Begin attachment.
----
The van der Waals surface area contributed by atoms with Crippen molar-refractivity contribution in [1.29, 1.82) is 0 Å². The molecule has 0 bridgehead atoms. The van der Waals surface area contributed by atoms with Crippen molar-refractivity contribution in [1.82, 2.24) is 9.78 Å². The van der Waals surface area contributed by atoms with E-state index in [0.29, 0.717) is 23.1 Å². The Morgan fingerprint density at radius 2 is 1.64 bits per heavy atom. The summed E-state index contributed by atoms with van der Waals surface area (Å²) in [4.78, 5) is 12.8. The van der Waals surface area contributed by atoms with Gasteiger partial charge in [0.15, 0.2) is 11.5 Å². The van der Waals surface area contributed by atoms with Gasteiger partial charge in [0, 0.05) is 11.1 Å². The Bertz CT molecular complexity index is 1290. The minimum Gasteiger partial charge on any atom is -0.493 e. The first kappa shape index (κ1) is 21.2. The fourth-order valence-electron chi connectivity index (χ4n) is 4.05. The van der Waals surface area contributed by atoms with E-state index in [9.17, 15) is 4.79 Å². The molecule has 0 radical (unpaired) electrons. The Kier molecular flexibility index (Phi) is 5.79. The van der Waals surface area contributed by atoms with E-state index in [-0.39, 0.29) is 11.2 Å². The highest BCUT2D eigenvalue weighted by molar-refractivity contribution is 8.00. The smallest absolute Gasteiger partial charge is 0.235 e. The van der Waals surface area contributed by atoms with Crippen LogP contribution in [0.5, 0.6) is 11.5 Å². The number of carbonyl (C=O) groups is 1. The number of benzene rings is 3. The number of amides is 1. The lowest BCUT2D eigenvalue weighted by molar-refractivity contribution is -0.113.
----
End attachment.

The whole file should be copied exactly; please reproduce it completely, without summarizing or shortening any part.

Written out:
The van der Waals surface area contributed by atoms with Crippen molar-refractivity contribution in [1.29, 1.82) is 0 Å². The molecule has 0 bridgehead atoms. The van der Waals surface area contributed by atoms with Crippen molar-refractivity contribution in [1.82, 2.24) is 9.78 Å². The van der Waals surface area contributed by atoms with E-state index in [0.29, 0.717) is 23.1 Å². The Morgan fingerprint density at radius 2 is 1.64 bits per heavy atom. The summed E-state index contributed by atoms with van der Waals surface area (Å²) in [4.78, 5) is 12.8. The van der Waals surface area contributed by atoms with Gasteiger partial charge in [0.15, 0.2) is 11.5 Å². The van der Waals surface area contributed by atoms with Gasteiger partial charge in [0, 0.05) is 11.1 Å². The Bertz CT molecular complexity index is 1290. The minimum Gasteiger partial charge on any atom is -0.493 e. The first kappa shape index (κ1) is 21.2. The fourth-order valence-electron chi connectivity index (χ4n) is 4.05. The van der Waals surface area contributed by atoms with E-state index in [9.17, 15) is 4.79 Å². The molecule has 0 radical (unpaired) electrons. The Kier molecular flexibility index (Phi) is 5.79. The van der Waals surface area contributed by atoms with E-state index in [-0.39, 0.29) is 11.2 Å². The highest BCUT2D eigenvalue weighted by molar-refractivity contribution is 8.00. The smallest absolute Gasteiger partial charge is 0.235 e. The van der Waals surface area contributed by atoms with Crippen LogP contribution in [0.5, 0.6) is 11.5 Å². The number of carbonyl (C=O) groups is 1. The number of benzene rings is 3. The number of amides is 1. The lowest BCUT2D eigenvalue weighted by molar-refractivity contribution is -0.113.